He said, “While Nigeria has made significant progress in socio-economic terms in recent years, its human capital development remains weak due to under-investment and the country ranked 152 of 157 countries in the World Bank’s 2018 Human Capital Index.
“Furthermore, the country continues to face massive developmental challenges, which include the need to reduce the dependency on oil and diversify the economy, address insufficient infrastructure, and build strong and effective institutions, as well as governance issues and public financial management systems.”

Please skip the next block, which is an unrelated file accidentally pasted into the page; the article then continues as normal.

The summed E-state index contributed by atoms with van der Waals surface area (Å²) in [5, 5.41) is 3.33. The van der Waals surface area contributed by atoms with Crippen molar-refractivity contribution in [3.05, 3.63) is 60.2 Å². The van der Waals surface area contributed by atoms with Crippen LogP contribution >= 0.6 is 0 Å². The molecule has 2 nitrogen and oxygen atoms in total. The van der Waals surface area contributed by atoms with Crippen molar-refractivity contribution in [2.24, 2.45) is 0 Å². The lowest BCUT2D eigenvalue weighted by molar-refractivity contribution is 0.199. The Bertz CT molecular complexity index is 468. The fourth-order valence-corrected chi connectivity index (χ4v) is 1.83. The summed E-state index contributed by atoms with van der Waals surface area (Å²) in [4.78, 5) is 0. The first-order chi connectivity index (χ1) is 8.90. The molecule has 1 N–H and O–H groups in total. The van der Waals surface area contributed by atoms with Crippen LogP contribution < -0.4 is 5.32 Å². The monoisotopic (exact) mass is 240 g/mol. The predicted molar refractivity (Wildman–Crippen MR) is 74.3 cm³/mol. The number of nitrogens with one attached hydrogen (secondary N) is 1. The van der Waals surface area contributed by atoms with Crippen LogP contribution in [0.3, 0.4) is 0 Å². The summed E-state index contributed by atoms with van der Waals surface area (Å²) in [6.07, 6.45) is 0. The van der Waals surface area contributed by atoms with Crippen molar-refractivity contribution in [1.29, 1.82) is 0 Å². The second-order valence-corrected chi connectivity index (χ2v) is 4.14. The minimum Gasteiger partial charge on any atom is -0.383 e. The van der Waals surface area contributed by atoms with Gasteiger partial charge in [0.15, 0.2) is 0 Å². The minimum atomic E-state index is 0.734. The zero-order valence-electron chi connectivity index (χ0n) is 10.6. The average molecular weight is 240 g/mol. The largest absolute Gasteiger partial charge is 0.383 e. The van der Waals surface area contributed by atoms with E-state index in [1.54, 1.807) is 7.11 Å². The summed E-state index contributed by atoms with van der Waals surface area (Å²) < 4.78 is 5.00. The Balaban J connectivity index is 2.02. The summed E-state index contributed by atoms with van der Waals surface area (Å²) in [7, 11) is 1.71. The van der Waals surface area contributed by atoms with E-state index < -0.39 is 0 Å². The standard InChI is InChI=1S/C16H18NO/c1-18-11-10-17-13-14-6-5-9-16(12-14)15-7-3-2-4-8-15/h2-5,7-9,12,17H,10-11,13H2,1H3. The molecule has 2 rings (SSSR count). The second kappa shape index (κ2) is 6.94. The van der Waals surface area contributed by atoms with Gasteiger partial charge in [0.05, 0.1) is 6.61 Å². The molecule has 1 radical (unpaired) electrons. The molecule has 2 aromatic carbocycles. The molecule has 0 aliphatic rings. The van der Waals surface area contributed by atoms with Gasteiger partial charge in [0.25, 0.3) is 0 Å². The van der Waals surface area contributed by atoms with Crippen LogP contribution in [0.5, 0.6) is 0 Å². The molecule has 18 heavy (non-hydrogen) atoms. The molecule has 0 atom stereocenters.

Olawale also called on the government to address the issue to address inequality in terms of income and opportunities.
He said, “While a lot of effort has been put into making the country work again, much has not been achieved in terms of results. We urge government to refocus its efforts and review its strategies to enable it achieve the desired change that the country desperately needs.”